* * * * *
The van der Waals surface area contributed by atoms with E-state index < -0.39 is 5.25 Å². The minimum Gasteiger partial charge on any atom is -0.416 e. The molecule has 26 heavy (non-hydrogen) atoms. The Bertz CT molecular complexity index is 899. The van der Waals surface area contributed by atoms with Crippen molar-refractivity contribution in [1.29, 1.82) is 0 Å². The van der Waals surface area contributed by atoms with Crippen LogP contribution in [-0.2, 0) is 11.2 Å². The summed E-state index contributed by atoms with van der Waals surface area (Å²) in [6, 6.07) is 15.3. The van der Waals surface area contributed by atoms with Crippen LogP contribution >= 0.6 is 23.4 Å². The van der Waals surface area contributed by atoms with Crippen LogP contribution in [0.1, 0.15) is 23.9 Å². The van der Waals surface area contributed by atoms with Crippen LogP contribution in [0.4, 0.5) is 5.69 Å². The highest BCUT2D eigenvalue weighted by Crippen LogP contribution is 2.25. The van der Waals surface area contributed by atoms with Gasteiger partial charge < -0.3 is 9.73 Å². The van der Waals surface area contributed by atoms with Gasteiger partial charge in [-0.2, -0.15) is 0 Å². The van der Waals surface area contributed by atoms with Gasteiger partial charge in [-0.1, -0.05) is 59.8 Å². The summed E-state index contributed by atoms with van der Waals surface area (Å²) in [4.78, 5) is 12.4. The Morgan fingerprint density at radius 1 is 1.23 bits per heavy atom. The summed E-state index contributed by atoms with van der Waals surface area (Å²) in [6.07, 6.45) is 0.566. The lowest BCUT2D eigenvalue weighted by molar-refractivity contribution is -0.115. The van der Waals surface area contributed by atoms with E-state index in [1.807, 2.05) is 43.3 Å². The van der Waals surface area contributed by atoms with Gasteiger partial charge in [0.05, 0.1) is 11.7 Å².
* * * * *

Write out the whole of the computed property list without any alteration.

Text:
The van der Waals surface area contributed by atoms with E-state index < -0.39 is 5.25 Å². The minimum Gasteiger partial charge on any atom is -0.416 e. The molecule has 26 heavy (non-hydrogen) atoms. The Bertz CT molecular complexity index is 899. The van der Waals surface area contributed by atoms with Crippen molar-refractivity contribution in [1.29, 1.82) is 0 Å². The van der Waals surface area contributed by atoms with Crippen LogP contribution in [-0.2, 0) is 11.2 Å². The summed E-state index contributed by atoms with van der Waals surface area (Å²) in [6, 6.07) is 15.3. The van der Waals surface area contributed by atoms with Crippen LogP contribution >= 0.6 is 23.4 Å². The van der Waals surface area contributed by atoms with Crippen LogP contribution in [0.1, 0.15) is 23.9 Å². The van der Waals surface area contributed by atoms with Crippen LogP contribution in [0.4, 0.5) is 5.69 Å². The highest BCUT2D eigenvalue weighted by Crippen LogP contribution is 2.25. The van der Waals surface area contributed by atoms with Gasteiger partial charge < -0.3 is 9.73 Å². The van der Waals surface area contributed by atoms with Gasteiger partial charge in [-0.2, -0.15) is 0 Å². The van der Waals surface area contributed by atoms with Gasteiger partial charge in [-0.1, -0.05) is 59.8 Å². The summed E-state index contributed by atoms with van der Waals surface area (Å²) in [4.78, 5) is 12.4. The Morgan fingerprint density at radius 1 is 1.23 bits per heavy atom. The summed E-state index contributed by atoms with van der Waals surface area (Å²) in [6.07, 6.45) is 0.566. The lowest BCUT2D eigenvalue weighted by molar-refractivity contribution is -0.115. The van der Waals surface area contributed by atoms with E-state index in [1.807, 2.05) is 43.3 Å². The van der Waals surface area contributed by atoms with Gasteiger partial charge in [0.05, 0.1) is 11.7 Å².